Papers (for the most part) aren’t about summary – they’re about analysis. Instead of just listing off all the textual examples that prove you’re right, elaborate on them, connect the dots, and answer the question your prof is banging their head against the desk asking: why is this important and why does this matter?

 

Better idea? Budget your word count into your guideline to make connections – real world and other sources. The more you show you’ve been thinking about this paper, the more they will too.

 

  1. A thesis that got lost somewhere after paragraph two

Instead of focusing on tricks that make your paper seem longer than it is, look at tricks that make the word count matter and work for you. Each argument should be connected back to your thesis – never let your teacher wonder what your thesis is, or think you’ve gotten derailed. Worried you’re connecting it too much? Connect it again! A paper is an argument, use it to prove your prowess.

 

Better idea? Write your thesis on coloured paper and tape it somewhere in your eye line to keep it top of mind.

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  1. Not proofreading

Simple grammar mistakes, typos, and run on sentences will turn off a teacher immediately. If they’re so busy circling comma splices and fragments that they lose sight of your argument you’ve lost the battle and the war. Proofreading seems like a chore (especially after an all-nighter) but it’s worth every ounce of energy you can put into it.

 

Better idea? Have a friend on standby to edit your paper! Not only will a neutral pair of eyes work wonders to point out the weak points of your paper, but also it will give you 20 minutes to get that second (or third) coffee. You can also proofread the paper backwords which will keep your brain active and remove any bias you may have about a particular phrase.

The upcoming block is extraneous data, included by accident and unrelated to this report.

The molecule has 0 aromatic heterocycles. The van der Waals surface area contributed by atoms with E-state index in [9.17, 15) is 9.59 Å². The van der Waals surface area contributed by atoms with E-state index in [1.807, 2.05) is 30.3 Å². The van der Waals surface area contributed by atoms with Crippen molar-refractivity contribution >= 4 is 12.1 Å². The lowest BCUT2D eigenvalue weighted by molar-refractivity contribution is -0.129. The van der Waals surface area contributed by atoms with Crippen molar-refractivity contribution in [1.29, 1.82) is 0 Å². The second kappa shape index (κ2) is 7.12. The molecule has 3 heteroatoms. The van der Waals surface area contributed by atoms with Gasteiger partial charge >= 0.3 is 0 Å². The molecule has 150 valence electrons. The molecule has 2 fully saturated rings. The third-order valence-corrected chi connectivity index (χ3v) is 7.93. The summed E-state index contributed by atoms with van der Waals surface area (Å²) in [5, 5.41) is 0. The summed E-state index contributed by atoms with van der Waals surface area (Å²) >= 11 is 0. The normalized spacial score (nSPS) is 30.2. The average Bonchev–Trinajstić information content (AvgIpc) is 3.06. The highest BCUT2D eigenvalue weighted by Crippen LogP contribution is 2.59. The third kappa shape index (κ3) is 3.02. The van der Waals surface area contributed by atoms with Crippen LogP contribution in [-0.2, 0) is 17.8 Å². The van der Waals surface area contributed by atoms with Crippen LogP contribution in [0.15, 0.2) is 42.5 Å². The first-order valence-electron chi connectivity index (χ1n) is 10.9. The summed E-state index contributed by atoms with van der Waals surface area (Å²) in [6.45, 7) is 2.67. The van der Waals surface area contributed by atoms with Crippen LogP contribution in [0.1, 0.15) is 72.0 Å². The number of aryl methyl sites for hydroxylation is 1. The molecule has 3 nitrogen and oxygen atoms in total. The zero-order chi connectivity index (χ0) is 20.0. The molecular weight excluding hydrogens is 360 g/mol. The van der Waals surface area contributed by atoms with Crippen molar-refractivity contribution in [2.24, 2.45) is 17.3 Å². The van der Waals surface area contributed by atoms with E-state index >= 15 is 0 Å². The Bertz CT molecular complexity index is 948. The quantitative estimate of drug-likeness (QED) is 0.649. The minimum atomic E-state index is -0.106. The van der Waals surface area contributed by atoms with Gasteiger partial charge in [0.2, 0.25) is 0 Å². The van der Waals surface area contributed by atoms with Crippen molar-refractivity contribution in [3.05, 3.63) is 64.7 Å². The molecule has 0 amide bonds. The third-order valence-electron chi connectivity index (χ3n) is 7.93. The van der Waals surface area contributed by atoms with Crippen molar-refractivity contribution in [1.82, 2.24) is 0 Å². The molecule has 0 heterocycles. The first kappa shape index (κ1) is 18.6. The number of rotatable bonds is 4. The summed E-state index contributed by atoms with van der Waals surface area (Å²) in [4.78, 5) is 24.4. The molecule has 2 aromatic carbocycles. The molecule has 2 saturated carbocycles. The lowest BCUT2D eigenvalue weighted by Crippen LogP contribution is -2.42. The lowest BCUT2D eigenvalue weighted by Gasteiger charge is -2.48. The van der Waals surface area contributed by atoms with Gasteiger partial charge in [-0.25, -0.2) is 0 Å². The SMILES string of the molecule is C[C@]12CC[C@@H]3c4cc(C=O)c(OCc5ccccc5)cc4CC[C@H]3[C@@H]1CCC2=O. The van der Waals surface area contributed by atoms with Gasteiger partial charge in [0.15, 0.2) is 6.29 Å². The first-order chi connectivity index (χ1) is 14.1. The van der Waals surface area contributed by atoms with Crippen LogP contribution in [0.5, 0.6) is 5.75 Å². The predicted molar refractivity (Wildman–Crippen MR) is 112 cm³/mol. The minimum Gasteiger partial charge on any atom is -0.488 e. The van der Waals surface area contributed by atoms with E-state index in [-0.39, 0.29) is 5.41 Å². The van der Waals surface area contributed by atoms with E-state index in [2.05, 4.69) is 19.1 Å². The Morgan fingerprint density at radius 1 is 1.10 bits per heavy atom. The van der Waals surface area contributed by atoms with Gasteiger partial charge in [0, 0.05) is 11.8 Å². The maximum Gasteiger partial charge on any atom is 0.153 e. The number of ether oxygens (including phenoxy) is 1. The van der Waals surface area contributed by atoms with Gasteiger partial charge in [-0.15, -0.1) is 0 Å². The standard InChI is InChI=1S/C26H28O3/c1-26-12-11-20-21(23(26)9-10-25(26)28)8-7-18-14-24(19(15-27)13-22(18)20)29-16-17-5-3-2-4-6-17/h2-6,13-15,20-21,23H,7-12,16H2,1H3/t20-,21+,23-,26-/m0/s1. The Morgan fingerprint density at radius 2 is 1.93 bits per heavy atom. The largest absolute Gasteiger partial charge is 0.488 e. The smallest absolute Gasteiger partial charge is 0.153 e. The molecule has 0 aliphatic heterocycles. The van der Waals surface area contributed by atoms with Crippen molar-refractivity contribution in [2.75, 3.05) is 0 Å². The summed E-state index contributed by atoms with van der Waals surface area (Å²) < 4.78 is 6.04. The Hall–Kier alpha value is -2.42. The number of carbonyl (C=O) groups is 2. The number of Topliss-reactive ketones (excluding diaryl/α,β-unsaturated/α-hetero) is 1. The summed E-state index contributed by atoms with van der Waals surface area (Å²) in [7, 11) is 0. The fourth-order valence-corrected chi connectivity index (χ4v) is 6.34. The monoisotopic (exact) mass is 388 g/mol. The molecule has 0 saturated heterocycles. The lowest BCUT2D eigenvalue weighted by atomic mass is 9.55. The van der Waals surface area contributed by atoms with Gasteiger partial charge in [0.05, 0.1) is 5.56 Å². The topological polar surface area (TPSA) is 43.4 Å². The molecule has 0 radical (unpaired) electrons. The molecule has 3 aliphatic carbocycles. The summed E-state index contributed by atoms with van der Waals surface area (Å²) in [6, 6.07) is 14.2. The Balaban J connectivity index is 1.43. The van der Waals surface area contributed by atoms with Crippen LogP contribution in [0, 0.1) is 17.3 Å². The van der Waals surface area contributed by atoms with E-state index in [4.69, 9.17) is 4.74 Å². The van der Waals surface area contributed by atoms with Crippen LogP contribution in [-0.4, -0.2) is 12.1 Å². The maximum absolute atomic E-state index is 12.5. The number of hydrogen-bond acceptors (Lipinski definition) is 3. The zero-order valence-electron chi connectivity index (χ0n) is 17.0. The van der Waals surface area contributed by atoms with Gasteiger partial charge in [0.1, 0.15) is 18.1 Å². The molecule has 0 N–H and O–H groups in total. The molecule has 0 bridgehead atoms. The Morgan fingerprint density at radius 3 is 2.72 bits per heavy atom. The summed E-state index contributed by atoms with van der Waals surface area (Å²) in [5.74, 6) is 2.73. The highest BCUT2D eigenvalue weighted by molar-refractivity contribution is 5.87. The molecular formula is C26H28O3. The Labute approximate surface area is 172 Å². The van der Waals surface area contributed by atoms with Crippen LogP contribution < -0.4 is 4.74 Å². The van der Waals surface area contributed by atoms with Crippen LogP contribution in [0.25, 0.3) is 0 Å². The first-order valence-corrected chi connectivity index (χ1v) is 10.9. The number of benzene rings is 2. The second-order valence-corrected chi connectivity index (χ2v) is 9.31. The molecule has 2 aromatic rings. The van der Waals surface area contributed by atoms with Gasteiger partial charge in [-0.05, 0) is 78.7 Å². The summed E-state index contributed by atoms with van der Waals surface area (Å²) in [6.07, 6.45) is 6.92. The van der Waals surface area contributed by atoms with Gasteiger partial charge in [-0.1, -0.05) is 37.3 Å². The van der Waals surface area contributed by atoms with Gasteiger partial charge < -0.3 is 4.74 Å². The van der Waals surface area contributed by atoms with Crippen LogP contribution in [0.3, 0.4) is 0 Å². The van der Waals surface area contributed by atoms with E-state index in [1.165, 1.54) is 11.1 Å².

1. An essay written by you and Thesaurus.com

No matter how strong the paper is, if you are desperately trying to seem smarter with big words, chances are you’re going to lose your unique voice and the persuasiveness of your paper. Word choice and diction are imperative to a paper’s argument (the same applies to veering the other way – definitely avoid slang at all costs, there’s a happy medium in between the two worlds).

 

Better idea? Use thesaurus.com or similar tools to change up words you use too often. Adding new words into your rotation is great, as long as you stop before you sign your paper “Baby Kangaroo Tribiani”
https://www.youtube.com/watch?v=9s0LqZMsfTQ OR http://giphy.com/gifs/matthew-perry-Ju7zH1ab6P9eg

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  1. Passive Voice

Passive voice is when the noun being acted upon is made the subject of the sentence. (Active voice is when the noun doing the action is the subject.) Passive voice makes papers weaker and less focussed – it’s important to keep the argument moving!

 

Better idea? Remove passive voice with a fun exercise! According to Professor Rebecca Johnson, if you can add the phrase “by zombies” after the verb, your sentence has passive voice.

 

  1. Plagiarism

Don’t do it. With technology these days it is insanely easy to identify plagiarism and it’s just downright not worth it.

 

Better idea? Write your own paper! And use these tips to make it just as good (or even better) than that one you were going to steal.